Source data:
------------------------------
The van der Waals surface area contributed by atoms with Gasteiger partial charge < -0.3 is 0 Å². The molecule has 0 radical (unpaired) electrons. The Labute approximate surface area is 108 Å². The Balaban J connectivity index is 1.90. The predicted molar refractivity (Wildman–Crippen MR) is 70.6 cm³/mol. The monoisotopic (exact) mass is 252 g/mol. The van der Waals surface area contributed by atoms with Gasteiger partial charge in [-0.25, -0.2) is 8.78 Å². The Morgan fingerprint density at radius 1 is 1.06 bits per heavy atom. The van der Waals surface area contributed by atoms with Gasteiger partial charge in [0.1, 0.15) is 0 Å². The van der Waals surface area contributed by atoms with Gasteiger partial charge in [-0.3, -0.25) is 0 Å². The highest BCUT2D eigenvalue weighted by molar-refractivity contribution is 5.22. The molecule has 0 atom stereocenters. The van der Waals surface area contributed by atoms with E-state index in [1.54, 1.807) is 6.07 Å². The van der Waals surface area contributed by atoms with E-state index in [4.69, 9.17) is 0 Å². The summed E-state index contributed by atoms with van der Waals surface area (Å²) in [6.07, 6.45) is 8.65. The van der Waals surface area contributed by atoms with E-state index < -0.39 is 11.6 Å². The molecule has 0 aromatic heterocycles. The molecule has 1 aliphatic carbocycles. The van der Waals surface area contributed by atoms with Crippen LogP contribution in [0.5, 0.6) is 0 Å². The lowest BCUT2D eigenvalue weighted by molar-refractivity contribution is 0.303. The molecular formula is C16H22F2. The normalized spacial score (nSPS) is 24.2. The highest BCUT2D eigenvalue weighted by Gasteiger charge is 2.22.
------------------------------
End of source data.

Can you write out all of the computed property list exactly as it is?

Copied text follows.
The van der Waals surface area contributed by atoms with Gasteiger partial charge < -0.3 is 0 Å². The molecule has 0 radical (unpaired) electrons. The Labute approximate surface area is 108 Å². The Balaban J connectivity index is 1.90. The predicted molar refractivity (Wildman–Crippen MR) is 70.6 cm³/mol. The monoisotopic (exact) mass is 252 g/mol. The van der Waals surface area contributed by atoms with Gasteiger partial charge in [-0.25, -0.2) is 8.78 Å². The Morgan fingerprint density at radius 1 is 1.06 bits per heavy atom. The van der Waals surface area contributed by atoms with Gasteiger partial charge in [0.1, 0.15) is 0 Å². The van der Waals surface area contributed by atoms with Gasteiger partial charge in [-0.3, -0.25) is 0 Å². The highest BCUT2D eigenvalue weighted by molar-refractivity contribution is 5.22. The molecule has 0 atom stereocenters. The van der Waals surface area contributed by atoms with E-state index in [1.54, 1.807) is 6.07 Å². The van der Waals surface area contributed by atoms with E-state index in [4.69, 9.17) is 0 Å². The summed E-state index contributed by atoms with van der Waals surface area (Å²) in [6.07, 6.45) is 8.65. The van der Waals surface area contributed by atoms with E-state index < -0.39 is 11.6 Å². The molecule has 0 aromatic heterocycles. The molecule has 1 aliphatic carbocycles. The van der Waals surface area contributed by atoms with Crippen LogP contribution in [0.5, 0.6) is 0 Å². The lowest BCUT2D eigenvalue weighted by molar-refractivity contribution is 0.303. The molecular formula is C16H22F2. The normalized spacial score (nSPS) is 24.2. The highest BCUT2D eigenvalue weighted by Gasteiger charge is 2.22.